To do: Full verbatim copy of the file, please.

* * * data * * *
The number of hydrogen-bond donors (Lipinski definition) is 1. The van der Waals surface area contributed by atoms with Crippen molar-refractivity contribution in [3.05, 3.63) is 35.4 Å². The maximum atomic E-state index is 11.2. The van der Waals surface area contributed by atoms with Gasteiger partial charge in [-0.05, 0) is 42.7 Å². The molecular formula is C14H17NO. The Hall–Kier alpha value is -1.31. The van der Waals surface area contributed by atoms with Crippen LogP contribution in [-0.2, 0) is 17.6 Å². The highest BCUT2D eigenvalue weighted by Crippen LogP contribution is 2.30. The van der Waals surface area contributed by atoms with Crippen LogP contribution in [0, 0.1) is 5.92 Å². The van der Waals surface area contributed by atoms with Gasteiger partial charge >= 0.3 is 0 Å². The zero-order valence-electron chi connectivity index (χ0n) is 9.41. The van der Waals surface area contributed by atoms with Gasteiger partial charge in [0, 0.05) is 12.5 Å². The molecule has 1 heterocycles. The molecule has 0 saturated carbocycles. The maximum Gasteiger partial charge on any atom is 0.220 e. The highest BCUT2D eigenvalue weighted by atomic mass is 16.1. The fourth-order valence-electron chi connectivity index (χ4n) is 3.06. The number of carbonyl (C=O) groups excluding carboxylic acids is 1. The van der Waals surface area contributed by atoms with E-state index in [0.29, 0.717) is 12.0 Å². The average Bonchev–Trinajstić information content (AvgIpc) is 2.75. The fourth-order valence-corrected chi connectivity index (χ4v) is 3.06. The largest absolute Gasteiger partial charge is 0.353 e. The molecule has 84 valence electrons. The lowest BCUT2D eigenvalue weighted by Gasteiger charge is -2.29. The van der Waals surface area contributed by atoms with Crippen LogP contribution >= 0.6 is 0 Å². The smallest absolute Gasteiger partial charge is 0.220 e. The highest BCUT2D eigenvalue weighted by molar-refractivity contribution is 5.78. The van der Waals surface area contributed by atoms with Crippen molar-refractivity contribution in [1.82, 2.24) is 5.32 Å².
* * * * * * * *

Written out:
The number of hydrogen-bond donors (Lipinski definition) is 1. The van der Waals surface area contributed by atoms with Crippen molar-refractivity contribution in [3.05, 3.63) is 35.4 Å². The maximum atomic E-state index is 11.2. The van der Waals surface area contributed by atoms with Gasteiger partial charge in [-0.05, 0) is 42.7 Å². The molecular formula is C14H17NO. The Hall–Kier alpha value is -1.31. The van der Waals surface area contributed by atoms with Crippen LogP contribution in [-0.2, 0) is 17.6 Å². The highest BCUT2D eigenvalue weighted by Crippen LogP contribution is 2.30. The van der Waals surface area contributed by atoms with Crippen LogP contribution in [0, 0.1) is 5.92 Å². The van der Waals surface area contributed by atoms with Gasteiger partial charge >= 0.3 is 0 Å². The zero-order valence-electron chi connectivity index (χ0n) is 9.41. The van der Waals surface area contributed by atoms with Gasteiger partial charge in [0, 0.05) is 12.5 Å². The molecule has 1 heterocycles. The molecule has 0 saturated carbocycles. The maximum Gasteiger partial charge on any atom is 0.220 e. The highest BCUT2D eigenvalue weighted by atomic mass is 16.1. The fourth-order valence-electron chi connectivity index (χ4n) is 3.06. The number of carbonyl (C=O) groups excluding carboxylic acids is 1. The van der Waals surface area contributed by atoms with E-state index in [0.29, 0.717) is 12.0 Å². The average Bonchev–Trinajstić information content (AvgIpc) is 2.75. The fourth-order valence-corrected chi connectivity index (χ4v) is 3.06. The largest absolute Gasteiger partial charge is 0.353 e. The molecule has 84 valence electrons. The lowest BCUT2D eigenvalue weighted by Gasteiger charge is -2.29. The van der Waals surface area contributed by atoms with Crippen LogP contribution >= 0.6 is 0 Å². The smallest absolute Gasteiger partial charge is 0.220 e. The highest BCUT2D eigenvalue weighted by molar-refractivity contribution is 5.78. The van der Waals surface area contributed by atoms with Crippen molar-refractivity contribution in [1.82, 2.24) is 5.32 Å².